A soft touch: Humane Society struggles with strays
When Carol Merjil takes Zsa Zsa out of her crate in the exam room at Sierra Pet Clinic, the tortoise-colored cat’s yellow eyes have a look of viciousness. Merjil cradles Zsa Zsa, ears flat and ominously staring into space, and speculates about the feline’s uncertain past.
“When animal control brought her in, they said she was feral,” Merjil said, stroking Zsa Zsa’s head. “But I think she was just on her own for two or three months. She’s just scared.”
Everyday, Merjil, along with other Humane Society volunteers, spends two hours at the Sierra Pet Clinic socializing the cats in exam rooms while the veterinarians are out to lunch.
“They become unadoptable if they’re in cages all day,” she said.
In Zsa Zsa’s case, socialization started out with Merjil talking softly to her in her crate. It took a couple weeks for the feline to trust humans enough to allow Merjil to pet her.
Merjil only gets to spend about 30 minutes with Zsa Zsa each day – there are 30 other homeless cats in the program she needs to tend to – but the results have been noticeable.
“If I come in after a volunteer has been here, I can tell if the cats have been socialized for the day. They’re not in the back of their cage, completely stir-crazy. They’re more relaxed,” she said, looking down at Zsa Zsa, whose ears have perked up and eyes look much less menacing.
“In most places a cat like this would be killed,” she added.
Merjil, who has been volunteering in animal welfare for more than 40 years, is the cat adoption coordinator for the Humane Society of Truckee-Tahoe, a no-kill program. The fact that the society doesn’t euthanize its animals has made it even more of a challenge for the volunteers to find places for the cats and dogs until they are adopted.
“The animal control kennels are not meant for long-term housing,” said Karen Odmark, the dog adoption coordinator. “We really need a shelter. That’s our ultimate goal.”
All of the humane society volunteers speak in hopeful tones about the day the animals will have a shelter. There just isn’t enough space for the cat and dog populations at animal control or Sierra Pet Clinic. Sometimes the animals are doubled, or even tripled, up in the 12 runs at animal control.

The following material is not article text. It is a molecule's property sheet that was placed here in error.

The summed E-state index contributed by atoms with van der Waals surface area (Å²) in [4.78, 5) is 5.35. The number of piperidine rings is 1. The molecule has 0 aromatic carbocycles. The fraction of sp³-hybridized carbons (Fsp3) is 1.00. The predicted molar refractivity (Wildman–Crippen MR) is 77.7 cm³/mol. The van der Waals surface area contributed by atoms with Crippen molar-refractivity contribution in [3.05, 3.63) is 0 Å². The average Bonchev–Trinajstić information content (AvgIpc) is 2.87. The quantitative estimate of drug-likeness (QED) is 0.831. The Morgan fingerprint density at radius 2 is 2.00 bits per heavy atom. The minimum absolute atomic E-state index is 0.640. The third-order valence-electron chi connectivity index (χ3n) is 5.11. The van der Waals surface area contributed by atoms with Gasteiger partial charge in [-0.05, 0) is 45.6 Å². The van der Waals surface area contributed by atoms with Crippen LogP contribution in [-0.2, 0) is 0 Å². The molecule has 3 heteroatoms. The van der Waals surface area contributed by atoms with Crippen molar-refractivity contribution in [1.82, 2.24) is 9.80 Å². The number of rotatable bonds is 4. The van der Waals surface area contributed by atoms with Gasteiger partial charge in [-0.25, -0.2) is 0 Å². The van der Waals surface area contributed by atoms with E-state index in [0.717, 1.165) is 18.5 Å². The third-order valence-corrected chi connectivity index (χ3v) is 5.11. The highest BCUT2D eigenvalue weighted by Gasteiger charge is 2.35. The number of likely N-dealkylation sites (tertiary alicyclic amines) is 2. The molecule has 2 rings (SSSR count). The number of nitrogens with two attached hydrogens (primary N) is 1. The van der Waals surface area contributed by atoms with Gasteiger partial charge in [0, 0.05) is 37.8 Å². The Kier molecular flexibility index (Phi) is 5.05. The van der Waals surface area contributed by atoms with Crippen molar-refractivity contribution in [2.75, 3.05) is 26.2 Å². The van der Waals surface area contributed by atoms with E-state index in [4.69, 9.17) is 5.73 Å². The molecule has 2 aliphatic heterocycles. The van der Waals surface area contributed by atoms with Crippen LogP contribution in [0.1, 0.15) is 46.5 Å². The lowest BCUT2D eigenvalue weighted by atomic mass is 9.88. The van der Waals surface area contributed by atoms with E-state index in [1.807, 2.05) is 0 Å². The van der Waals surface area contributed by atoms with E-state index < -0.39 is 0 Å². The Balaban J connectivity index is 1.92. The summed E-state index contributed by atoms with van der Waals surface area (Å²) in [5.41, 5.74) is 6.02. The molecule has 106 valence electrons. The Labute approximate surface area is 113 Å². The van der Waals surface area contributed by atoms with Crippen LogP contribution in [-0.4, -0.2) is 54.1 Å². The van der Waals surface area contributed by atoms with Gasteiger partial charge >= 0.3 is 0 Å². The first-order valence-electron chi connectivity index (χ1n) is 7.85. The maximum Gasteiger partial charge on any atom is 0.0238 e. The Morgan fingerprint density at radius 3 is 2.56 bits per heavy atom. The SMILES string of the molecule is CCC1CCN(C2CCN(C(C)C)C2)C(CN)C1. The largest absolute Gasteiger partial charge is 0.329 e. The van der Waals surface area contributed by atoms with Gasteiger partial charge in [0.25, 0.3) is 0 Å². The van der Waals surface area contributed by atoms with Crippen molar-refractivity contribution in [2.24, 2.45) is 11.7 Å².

“I’ve seen dogs go kennel crazy,” Odmark said.
It’s why the humane society has turned to fostering, with volunteers taking cats or dogs into their homes until the animal is deemed “adoptable” or space has opened at the pet clinic or animal control.
“A lot of the dogs, we don’t know their history. We tell fosters to take them in any situation they can dream of – to the lake, in the car or around cats,” Odmark said. “When dogs are fostered, we know what issues they have, and we start working with them.”
Potential fosters should be willing to work with the animal and realize it’s not going to be easy, Odmark said. She also discourages those who work all day from fostering.
For people who can’t make the commitment to foster full time, they can volunteer to take dogs on day trips or for the weekend.
“A lot of the time, the dog will just spend the weekend sleeping on the floor. It’s hard for them to relax in the kennel, with the constant barking. It can be really stressful,” Odmark said. “Just to get the dog out for a half-hour hike can make their day. You can check out the dogs just like a library book.”
Volunteers only get two, two-hour periods each day at the animal control kennel, making it difficult to make any real progress with unadoptable animals. Not to mention the two-day period after the animal is found in which animal control cannot turn the cat or dog over to the humane society, to be sure the owner doesn’t show up.
However, the humane society is drafting a proposal to Town of Truckee Animal Control that would get the groups working more closely and allow the volunteers to be with the animals as soon as they arrive.
“If we can work with the animals right away, it will result in faster adoptions,” Merjil said.
Also, if the proposal is adopted, Humane Society volunteers will have a six-hour block with the animals, as opposed to the two-hour intervals at the kennels and the pet clinic.
“It’s the closest we’ll come to having a shelter, yet,” said Merjil, who predicts the changes may come as soon as July 31. “We would be able to show that we can run a facility.”
Until then, the volunteers continue to make what they can of their current situation.
As for Zsa Zsa’s future, Merjil said fostering should be her next step, if there is a home willing to take her. The Humane Society sees so many cats – more than 300 in the last year – it can be difficult to find enough fosters.
“It’s ignorance that allows this to go on,” she said, indicating the lack of spaying and neutering of cats. “It’s a human problem, and only the animals suffer.”
To adopt, foster or volunteer with the Humane Society of Truckee-Tahoe, call 587-5948.
Support Local Journalism
Support Local Journalism
Readers around Lake Tahoe, Truckee, and beyond make the Sierra Sun's work possible. Your financial contribution supports our efforts to deliver quality, locally relevant journalism.
Now more than ever, your support is critical to help us keep our community informed about the evolving coronavirus pandemic and the impact it is having locally. Every contribution, however large or small, will make a difference.
Your donation will help us continue to cover COVID-19 and our other vital local news.
Start a dialogue, stay on topic and be civil.
If you don't follow the rules, your comment may be deleted.
User Legend: Moderator Trusted User
I was inspired by the local students who track the science of climate change and yet do not give up hope. I loved their optimism that if we can alter our behavior, we can halt…